Jyotika ‘Jo’ Varshney, DVM, PhD, a UCSF postdoctoral fellow, and her three teammates were named the winners at the event, which challenged participants to analyze a real patient’s genomic data using AI and other computational methods in order to advance the understanding of a rare genetic disease called neurofibromatosis type 2, or NF2.
“There is much to be gained from bringing AI experts, data scientists and biologists together, and this interdisciplinary approach was one of the best aspects of the hackathon,” Varshney said. “There are so many new tools available, and to find meaningful discoveries, we absolutely cannot do cancer research the way we did 10 years ago.”
Entrepreneur Recognized Need for AI Approach
Recognizing the need for new approaches utilizing the latest AI technologies, Silicon Valley entrepreneur and NF2 patient Onno Faber released his genomic data for event participants to access and build models for identifying new therapeutic targets for his disease, which affects one in 40,000 people worldwide.
NF2 is caused by mutations in the NF2 gene that lead to the faulty production of a certain protein that can no longer regulate cell growth and division. As a result, Schwann cells, which surround and insulate neurons in the brain and spinal cord, multiply too frequently and form tumors in the nervous system.
Varshney, along with teammates Ben Hsu, BS, a software engineering intern at SigOpt, Nandita Damaraju, MS, a data scientist at Thermo Fisher, and Teng Gao, BS, a computer scientist, used an AI approach called deep learning to extract interaction networks from complex genomic data.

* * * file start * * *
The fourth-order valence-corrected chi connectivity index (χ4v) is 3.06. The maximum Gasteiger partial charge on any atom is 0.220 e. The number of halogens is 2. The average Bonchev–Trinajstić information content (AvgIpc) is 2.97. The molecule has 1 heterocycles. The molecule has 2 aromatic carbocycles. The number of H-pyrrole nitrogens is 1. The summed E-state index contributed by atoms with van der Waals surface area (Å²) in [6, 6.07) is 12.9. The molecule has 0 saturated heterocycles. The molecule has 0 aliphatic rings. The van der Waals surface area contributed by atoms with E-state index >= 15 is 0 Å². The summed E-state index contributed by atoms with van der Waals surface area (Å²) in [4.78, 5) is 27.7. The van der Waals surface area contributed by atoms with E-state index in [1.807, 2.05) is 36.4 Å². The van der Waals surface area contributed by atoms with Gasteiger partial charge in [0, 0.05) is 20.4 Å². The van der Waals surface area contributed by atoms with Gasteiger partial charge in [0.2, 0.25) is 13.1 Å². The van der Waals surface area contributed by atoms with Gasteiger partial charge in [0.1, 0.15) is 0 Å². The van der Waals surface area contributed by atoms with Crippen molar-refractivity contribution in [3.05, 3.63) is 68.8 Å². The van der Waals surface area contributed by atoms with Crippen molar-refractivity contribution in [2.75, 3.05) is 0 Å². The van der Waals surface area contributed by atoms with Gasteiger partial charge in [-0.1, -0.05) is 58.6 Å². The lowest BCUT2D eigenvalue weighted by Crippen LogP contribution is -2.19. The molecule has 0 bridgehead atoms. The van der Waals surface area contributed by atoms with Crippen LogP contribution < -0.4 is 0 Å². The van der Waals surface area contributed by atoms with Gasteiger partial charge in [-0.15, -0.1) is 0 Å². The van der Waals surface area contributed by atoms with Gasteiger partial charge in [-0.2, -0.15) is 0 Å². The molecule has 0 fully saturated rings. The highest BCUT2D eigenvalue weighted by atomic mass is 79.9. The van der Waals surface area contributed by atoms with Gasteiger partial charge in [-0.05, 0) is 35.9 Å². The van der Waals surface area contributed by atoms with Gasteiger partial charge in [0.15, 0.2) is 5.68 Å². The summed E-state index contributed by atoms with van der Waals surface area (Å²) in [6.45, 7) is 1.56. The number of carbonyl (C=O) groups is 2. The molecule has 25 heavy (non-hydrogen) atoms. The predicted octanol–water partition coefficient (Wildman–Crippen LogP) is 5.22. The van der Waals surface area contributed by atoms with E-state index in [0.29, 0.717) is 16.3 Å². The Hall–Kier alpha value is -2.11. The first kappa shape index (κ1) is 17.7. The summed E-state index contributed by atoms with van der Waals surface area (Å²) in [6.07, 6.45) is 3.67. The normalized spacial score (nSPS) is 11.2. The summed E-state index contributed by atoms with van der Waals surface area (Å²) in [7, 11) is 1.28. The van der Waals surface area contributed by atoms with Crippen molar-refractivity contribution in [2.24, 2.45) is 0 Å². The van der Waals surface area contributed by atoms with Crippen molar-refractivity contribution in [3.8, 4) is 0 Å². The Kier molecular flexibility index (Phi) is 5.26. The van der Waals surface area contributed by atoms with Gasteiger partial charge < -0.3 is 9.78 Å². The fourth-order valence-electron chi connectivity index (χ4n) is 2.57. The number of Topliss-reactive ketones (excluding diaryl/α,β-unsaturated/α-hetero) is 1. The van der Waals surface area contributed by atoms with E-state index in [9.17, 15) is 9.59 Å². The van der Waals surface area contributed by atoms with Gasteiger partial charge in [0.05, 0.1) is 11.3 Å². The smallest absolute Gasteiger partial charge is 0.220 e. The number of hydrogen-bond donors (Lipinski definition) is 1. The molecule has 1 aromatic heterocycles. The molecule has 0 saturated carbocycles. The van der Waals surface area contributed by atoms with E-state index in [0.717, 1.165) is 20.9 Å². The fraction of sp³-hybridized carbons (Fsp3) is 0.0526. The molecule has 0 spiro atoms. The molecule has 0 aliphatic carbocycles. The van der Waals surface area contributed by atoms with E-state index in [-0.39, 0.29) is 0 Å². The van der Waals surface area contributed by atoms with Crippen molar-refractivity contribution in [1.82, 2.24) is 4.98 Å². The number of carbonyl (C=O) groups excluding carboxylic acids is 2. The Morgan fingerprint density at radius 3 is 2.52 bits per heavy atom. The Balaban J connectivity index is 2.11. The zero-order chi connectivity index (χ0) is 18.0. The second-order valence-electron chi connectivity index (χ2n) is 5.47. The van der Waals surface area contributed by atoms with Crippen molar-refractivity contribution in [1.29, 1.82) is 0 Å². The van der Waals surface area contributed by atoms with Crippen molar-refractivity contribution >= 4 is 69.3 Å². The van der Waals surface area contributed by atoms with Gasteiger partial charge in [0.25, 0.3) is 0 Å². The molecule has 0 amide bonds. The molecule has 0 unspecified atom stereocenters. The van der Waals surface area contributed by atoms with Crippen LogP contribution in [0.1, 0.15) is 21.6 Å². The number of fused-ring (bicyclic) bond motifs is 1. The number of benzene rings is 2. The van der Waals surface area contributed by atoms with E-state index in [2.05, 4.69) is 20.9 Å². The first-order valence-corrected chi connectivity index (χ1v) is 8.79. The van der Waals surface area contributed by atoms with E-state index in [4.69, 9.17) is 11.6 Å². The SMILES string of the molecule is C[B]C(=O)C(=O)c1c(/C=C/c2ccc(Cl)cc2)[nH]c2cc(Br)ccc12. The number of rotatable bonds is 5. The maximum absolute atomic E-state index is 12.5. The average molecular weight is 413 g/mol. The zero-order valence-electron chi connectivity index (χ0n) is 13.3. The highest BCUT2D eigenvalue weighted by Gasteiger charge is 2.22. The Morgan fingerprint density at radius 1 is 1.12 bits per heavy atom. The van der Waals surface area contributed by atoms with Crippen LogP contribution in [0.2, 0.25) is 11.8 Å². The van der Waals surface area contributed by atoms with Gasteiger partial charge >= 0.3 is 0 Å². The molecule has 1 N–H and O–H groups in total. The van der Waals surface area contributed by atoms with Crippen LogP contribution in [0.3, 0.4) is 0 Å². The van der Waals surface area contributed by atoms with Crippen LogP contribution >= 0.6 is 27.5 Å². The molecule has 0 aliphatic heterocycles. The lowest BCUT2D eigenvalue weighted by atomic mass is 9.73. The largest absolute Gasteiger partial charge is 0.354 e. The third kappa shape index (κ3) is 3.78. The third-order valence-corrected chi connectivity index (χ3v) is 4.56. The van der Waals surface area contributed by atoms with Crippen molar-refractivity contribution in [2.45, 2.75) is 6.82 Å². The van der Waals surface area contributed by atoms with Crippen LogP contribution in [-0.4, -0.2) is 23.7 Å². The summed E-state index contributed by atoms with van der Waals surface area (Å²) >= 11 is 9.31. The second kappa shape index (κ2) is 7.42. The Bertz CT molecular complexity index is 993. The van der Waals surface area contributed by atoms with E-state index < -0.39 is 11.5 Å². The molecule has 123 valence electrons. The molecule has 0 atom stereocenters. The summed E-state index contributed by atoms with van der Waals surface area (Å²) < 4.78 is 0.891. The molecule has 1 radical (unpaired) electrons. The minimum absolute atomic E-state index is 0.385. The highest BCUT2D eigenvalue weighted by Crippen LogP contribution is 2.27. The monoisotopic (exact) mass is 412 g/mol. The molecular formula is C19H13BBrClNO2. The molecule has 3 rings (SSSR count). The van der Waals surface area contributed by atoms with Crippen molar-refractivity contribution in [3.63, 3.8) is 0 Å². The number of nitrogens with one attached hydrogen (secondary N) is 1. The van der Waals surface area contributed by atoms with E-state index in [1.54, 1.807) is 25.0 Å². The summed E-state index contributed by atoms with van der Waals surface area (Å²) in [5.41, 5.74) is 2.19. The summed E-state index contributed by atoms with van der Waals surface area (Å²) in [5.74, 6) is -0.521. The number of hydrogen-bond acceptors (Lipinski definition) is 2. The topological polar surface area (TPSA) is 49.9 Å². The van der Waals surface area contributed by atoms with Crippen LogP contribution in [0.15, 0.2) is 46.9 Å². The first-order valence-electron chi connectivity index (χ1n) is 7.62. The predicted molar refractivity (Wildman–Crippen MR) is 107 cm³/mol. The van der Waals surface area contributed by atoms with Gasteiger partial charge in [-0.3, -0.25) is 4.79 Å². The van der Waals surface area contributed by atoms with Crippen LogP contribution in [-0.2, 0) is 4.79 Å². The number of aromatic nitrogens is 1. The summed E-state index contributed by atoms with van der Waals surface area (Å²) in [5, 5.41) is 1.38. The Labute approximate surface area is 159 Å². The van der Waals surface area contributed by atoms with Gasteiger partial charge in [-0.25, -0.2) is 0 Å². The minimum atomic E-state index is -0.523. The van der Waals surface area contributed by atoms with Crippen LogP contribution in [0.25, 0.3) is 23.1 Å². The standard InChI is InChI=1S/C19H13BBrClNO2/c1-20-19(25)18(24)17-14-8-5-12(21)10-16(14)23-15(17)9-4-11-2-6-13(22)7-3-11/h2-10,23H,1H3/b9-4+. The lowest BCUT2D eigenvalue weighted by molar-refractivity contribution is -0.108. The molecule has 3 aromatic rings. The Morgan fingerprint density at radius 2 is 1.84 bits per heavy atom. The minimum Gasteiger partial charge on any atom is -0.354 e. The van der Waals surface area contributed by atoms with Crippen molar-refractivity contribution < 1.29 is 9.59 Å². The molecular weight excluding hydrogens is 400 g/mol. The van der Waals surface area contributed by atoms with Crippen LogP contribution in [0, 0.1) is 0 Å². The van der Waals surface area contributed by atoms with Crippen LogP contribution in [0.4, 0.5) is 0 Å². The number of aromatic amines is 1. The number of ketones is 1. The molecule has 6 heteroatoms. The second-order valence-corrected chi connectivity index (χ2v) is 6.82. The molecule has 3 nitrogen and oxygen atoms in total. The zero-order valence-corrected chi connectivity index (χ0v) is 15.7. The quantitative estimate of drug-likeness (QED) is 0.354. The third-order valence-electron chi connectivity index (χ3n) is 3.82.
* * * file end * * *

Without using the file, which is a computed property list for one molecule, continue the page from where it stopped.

Bringing About Sea Change in Cancer Research
To get the most out of the smaller datasets available for rare diseases like NF2, they attempted a transfer learning approach and leveraged a larger dataset from a more common disease in order to make meaningful biological predictions for NF2 tumors. They were able to extract key biological principles from the neural network trained on Faber’s genomic data.
“Deep learning and artificial intelligence are on their way to bringing about a sea of change in how we use computers in cancer research,” Varshney said. “We have already started to see success in predicting some cancer types, and by bringing more researchers and programmers together, I firmly believe it’s at the edge of these different thought processes where true discoveries and potential new therapies can happen.”
The hackathon, which took place June 23 through 25 at the Google Launchpad space in San Francisco, was hosted by the AI-focused nonprofit Silicon Valley Artificial Intelligence and other leaders in the AI world. The event attracted 400 applicants, 150 of which were invited to join in-person.